The local forest department has 20 hectares of land exclusively set aside for herbal trees
A vibrant herbal garden still exists in Tangail's Madhupur forest, which has lots of herbal trees and other plants.
Variants of herbal plants include Gajari, Bahera, Gadila, Pitraj, Kanaidinga, Amlaki, Anaigota, and a diverse range of other such plants.
The local forest department has 20 hectares of land exclusively set aside for herbal trees in the forest's Charaljani range.
Sources at the forest department said the initiative to allocate land exclusively for herbal trees was taken in July 2003, in an effort to preserve the heritage and its production. The range was also given a name: Malbika.
It initially began on three hectares, which increased to 20 hectares over time.
The current range of herbal plants consist of Tulsi, Haritaki, Neem, Arjun, Nishinda, Mahua, Nageshwar, Bakul, Sonalu, Olive, Akand, Mehedi, Nayantara, Chapalish, Ashok, Shefali, Chalta, Gajari, Bahera, Gadila, Pitraj, Kanaidinga, Amlaki, Anaigota, Dhutra, bay leaves, and scores of fruit trees and other medicinal plants.
Not only do the plants enhance the aesthetics of the forest, but their medicinal use is also valued, according to locals.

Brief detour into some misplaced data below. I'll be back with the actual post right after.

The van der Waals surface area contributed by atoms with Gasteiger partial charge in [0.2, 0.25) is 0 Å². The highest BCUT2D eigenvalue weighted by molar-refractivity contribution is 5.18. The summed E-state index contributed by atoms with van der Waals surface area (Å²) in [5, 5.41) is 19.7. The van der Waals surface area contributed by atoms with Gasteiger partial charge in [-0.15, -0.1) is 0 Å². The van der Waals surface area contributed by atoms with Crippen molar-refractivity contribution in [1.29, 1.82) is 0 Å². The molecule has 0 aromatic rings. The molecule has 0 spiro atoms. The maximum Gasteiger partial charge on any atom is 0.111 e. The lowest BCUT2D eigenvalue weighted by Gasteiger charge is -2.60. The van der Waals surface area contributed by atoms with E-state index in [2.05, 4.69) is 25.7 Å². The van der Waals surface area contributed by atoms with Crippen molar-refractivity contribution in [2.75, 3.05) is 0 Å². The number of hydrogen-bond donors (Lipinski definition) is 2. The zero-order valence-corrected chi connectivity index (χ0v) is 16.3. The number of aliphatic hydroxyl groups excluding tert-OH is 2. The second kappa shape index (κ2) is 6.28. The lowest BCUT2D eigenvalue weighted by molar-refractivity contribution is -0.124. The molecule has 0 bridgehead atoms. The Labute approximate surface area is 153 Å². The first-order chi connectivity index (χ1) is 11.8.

They use the trees, branches, leaves and other components of the herbal trees, as all of them have specific uses.
Shah Jalal, Charaljani range officer said herbal plants are an integral part of a kabiraj’s (village doctor’s) business. The best part is that they have no side effects and can be produced without having to worry about using pesticides.
But he lamented the lack of manpower needed to supervise the herbal gardens.
Tangail forest department officer Harunur Rashid told Dhaka Tribune expansion plans for herbal gardens in Madhupur forest have been in the works for the past few years.
He also said the gardens have been growing by 5-10 hectares annually.